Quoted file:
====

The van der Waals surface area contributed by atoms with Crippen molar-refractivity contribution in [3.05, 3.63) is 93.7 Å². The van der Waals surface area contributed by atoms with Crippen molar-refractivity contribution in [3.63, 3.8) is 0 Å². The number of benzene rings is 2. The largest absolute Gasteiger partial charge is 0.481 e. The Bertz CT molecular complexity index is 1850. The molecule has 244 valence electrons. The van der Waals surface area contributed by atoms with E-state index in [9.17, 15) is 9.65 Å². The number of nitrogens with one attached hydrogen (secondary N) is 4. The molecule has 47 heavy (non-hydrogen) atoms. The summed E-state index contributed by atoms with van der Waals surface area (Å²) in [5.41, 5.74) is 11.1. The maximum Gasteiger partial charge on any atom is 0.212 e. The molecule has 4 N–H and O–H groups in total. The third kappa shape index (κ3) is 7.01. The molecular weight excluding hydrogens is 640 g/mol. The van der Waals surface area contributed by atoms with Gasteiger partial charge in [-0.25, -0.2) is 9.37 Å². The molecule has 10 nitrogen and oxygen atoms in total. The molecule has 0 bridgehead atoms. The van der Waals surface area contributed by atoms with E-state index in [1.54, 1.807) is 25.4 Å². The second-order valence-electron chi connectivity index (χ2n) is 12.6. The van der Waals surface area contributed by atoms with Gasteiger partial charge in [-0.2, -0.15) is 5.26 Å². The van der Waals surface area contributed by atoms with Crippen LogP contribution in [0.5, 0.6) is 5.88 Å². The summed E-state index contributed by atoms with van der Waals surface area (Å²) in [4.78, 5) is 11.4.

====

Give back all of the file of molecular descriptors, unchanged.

The van der Waals surface area contributed by atoms with Crippen molar-refractivity contribution in [3.05, 3.63) is 93.7 Å². The van der Waals surface area contributed by atoms with Crippen molar-refractivity contribution in [3.63, 3.8) is 0 Å². The number of benzene rings is 2. The largest absolute Gasteiger partial charge is 0.481 e. The Bertz CT molecular complexity index is 1850. The molecule has 244 valence electrons. The van der Waals surface area contributed by atoms with E-state index in [9.17, 15) is 9.65 Å². The number of nitrogens with one attached hydrogen (secondary N) is 4. The molecule has 47 heavy (non-hydrogen) atoms. The summed E-state index contributed by atoms with van der Waals surface area (Å²) in [5.41, 5.74) is 11.1. The maximum Gasteiger partial charge on any atom is 0.212 e. The molecule has 4 N–H and O–H groups in total. The third kappa shape index (κ3) is 7.01. The molecular weight excluding hydrogens is 640 g/mol. The van der Waals surface area contributed by atoms with Gasteiger partial charge in [-0.25, -0.2) is 9.37 Å². The molecule has 10 nitrogen and oxygen atoms in total. The molecule has 0 bridgehead atoms. The van der Waals surface area contributed by atoms with E-state index in [1.54, 1.807) is 25.4 Å². The second-order valence-electron chi connectivity index (χ2n) is 12.6. The van der Waals surface area contributed by atoms with Gasteiger partial charge in [-0.2, -0.15) is 5.26 Å². The van der Waals surface area contributed by atoms with Crippen LogP contribution in [0.5, 0.6) is 5.88 Å². The summed E-state index contributed by atoms with van der Waals surface area (Å²) in [4.78, 5) is 11.4.